Nearly 10 years ago when I was splitting up with my husband at the time, I was worried about my kids and how the transition would affect them. My older daughter, Ayu, had been bugging me for ages about getting a dog. I always put her off. We travelled a lot and I couldn't imagine how that would work. But when things began to fall apart with her Dad, I started to reconsider. Maybe it was time to get a puppy. Maybe that would help the kids, give them a new focus, but what kind? I quickly realized I needed a dog that didn't shed a lot. I had a hard enough time keeping the house clean with two small girls. I also wanted something small, thinking we could bring a little pet onto an airplane with us. Somehow we settled on a dachshund.
The next thing I knew, Ayu was talking to a friend who was enthusiastically saying, "I have a client who just had puppies!" Kumari is an animal communicator and one of her doggies had had an unexpected litter. She contacted the human owner to enquire if she'd generously give us one. Jan agreed with the caveat that Kumari "interview" them all to see which one wanted to come to Florida. The dogs, you see, lived in Los Vegas and I was planning on opening a school so our puppy had to like kids and be okay with coming to school with us everyday.
Kumari went to work talking to the litter and one male, Roo, excitedly responded, "Yes, yes, I want to go to school." So within a few short weeks, I was at the Atlanta airport picking up a 4-month-old brown, shorthaired dachshund.
The first time Ayu saw him, she cried. He was so tiny and squirmy but super friendly and loving. We brought him home and it was just like having a baby, up every few hours taking him out. We quickly figured out that for all his cuteness, dachshunds were astoundingly stubborn and willful.
Then school started. Rudy, (we changed his name to Rudy after the spiritual teacher, Swami Rudrananda who went by Rudi) came to school with us everyday. At first, he barked at nearly every adult, not exactly the most welcoming mascot. But he also immediately loved the kids and became quite protective of them. He would wander from classroom to classroom checking on the students, lay on a bean bag and allow kids to read to him, hunt for dropped sandwiches under the picnic tables, and participate in PE, running enthusiastically like he was one of the pack.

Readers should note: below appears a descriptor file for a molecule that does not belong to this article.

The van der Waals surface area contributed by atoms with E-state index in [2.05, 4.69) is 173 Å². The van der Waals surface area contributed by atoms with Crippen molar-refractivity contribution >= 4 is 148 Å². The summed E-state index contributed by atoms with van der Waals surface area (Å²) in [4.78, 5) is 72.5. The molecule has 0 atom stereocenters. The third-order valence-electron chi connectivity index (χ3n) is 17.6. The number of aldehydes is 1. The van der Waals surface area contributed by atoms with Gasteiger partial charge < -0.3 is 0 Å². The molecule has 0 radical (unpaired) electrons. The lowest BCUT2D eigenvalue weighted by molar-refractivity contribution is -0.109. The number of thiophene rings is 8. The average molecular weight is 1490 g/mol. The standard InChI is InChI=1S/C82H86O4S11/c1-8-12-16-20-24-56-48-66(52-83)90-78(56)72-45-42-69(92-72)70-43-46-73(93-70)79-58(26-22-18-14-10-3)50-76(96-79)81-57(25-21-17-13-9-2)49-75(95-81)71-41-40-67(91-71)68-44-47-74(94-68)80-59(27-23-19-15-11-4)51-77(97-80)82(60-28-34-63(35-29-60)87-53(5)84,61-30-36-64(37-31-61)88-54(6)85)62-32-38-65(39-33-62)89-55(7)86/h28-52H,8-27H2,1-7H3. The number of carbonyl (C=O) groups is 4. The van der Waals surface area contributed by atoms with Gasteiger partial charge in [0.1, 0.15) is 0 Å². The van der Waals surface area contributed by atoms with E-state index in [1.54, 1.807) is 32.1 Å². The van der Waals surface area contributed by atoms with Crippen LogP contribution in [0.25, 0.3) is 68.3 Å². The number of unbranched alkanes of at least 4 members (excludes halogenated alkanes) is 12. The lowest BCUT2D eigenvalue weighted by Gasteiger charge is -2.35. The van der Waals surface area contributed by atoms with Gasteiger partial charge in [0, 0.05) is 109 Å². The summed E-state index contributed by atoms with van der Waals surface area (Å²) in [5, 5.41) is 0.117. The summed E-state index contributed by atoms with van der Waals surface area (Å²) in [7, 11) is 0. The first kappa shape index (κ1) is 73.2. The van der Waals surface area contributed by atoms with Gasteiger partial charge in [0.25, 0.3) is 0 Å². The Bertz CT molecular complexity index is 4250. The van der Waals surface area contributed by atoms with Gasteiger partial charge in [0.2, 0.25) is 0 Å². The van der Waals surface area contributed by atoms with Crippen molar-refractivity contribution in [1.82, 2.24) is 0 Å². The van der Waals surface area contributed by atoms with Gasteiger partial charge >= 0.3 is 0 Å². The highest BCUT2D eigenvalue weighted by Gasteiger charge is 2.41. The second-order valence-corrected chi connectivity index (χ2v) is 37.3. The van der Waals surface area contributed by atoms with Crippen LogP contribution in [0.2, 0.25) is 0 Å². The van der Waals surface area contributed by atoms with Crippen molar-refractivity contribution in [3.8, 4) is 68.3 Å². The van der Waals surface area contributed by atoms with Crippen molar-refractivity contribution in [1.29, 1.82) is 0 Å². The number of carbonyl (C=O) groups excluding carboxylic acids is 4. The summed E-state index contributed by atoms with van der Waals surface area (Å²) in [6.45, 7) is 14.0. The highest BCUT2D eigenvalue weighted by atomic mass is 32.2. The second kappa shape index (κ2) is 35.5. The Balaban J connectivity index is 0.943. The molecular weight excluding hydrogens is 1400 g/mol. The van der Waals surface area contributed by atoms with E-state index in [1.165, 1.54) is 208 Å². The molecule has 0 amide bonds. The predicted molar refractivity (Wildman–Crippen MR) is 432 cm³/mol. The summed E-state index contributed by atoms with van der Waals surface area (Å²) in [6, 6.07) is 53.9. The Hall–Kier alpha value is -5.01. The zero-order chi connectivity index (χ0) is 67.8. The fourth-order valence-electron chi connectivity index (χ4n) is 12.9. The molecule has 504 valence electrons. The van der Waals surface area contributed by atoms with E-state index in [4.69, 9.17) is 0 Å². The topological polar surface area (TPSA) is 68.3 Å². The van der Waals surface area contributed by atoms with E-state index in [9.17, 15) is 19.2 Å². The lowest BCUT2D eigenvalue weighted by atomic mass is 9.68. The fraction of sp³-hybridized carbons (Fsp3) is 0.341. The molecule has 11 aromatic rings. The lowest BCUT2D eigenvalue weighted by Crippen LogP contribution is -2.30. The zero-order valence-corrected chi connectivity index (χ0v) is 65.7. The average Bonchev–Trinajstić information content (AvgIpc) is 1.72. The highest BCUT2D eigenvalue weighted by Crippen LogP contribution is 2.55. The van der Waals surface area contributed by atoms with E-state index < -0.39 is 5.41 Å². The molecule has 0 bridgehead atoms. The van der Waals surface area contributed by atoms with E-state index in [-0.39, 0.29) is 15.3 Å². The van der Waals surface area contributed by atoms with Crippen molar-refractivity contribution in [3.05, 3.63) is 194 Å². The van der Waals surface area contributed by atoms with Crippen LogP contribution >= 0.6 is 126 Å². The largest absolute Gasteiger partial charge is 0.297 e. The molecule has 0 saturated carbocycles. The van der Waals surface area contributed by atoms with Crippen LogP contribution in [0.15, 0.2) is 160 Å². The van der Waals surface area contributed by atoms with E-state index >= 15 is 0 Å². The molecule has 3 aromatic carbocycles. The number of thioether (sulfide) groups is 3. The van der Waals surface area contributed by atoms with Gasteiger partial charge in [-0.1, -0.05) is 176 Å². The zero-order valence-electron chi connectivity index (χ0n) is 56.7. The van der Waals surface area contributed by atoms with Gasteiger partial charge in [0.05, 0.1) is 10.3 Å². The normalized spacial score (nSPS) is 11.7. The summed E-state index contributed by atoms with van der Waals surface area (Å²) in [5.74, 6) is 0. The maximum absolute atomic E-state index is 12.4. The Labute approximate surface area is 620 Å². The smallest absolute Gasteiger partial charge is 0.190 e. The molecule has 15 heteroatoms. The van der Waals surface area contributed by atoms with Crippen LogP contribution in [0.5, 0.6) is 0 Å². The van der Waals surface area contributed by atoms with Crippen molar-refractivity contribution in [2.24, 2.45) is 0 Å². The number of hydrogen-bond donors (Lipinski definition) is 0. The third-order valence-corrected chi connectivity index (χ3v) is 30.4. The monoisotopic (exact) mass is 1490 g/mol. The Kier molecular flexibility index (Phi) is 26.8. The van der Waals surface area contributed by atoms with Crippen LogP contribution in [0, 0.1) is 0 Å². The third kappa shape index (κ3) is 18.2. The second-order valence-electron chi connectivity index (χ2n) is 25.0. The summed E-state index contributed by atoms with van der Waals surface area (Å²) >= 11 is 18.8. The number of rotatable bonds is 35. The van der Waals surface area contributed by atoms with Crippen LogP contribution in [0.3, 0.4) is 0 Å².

This past August he started acting strangely. He was protecting his left paw, wouldn't put weight on it, and was sleeping a lot. His vet, Sandy, prescribed anti-inflammatories and pain pills. Finally one night in early September, he cried all night. In my gut I knew something was terribly wrong. He was getting worse not better. In the morning I called Sandy who explained that his problem was neurological. "If he has to see anyone, it's gonna be the best." She made a few phone calls and got me in with a Board certified neurologist. I would have driven to Canada to take Rudy to the doctor, that's how desperate I felt. Instead I just had to go to Melbourne, about an hour away. Rudy sat on my lap the whole time. He was just like a sick infant wanting my touch, to be comforted and held.
Dr. Bichsel took one look at him and knew what was wrong but did an examination anyway. He came back to tell me, "your dog needs surgery. He is in excruciating pain from nerve root damage. I think he has a herniated disc but we must be sure by doing a myelogram. If you do not do surgery, I recommend you consider putting him down, his pain is too great."
I was in shock. My dog wasn't even 10, I wasn't ready to put him down but what if the surgery didn't work? In desperation I called my husband. Through tears I told him what was happening. He, naturally, was much calmer. "We have to do the surgery. Rudy has too much life left in him."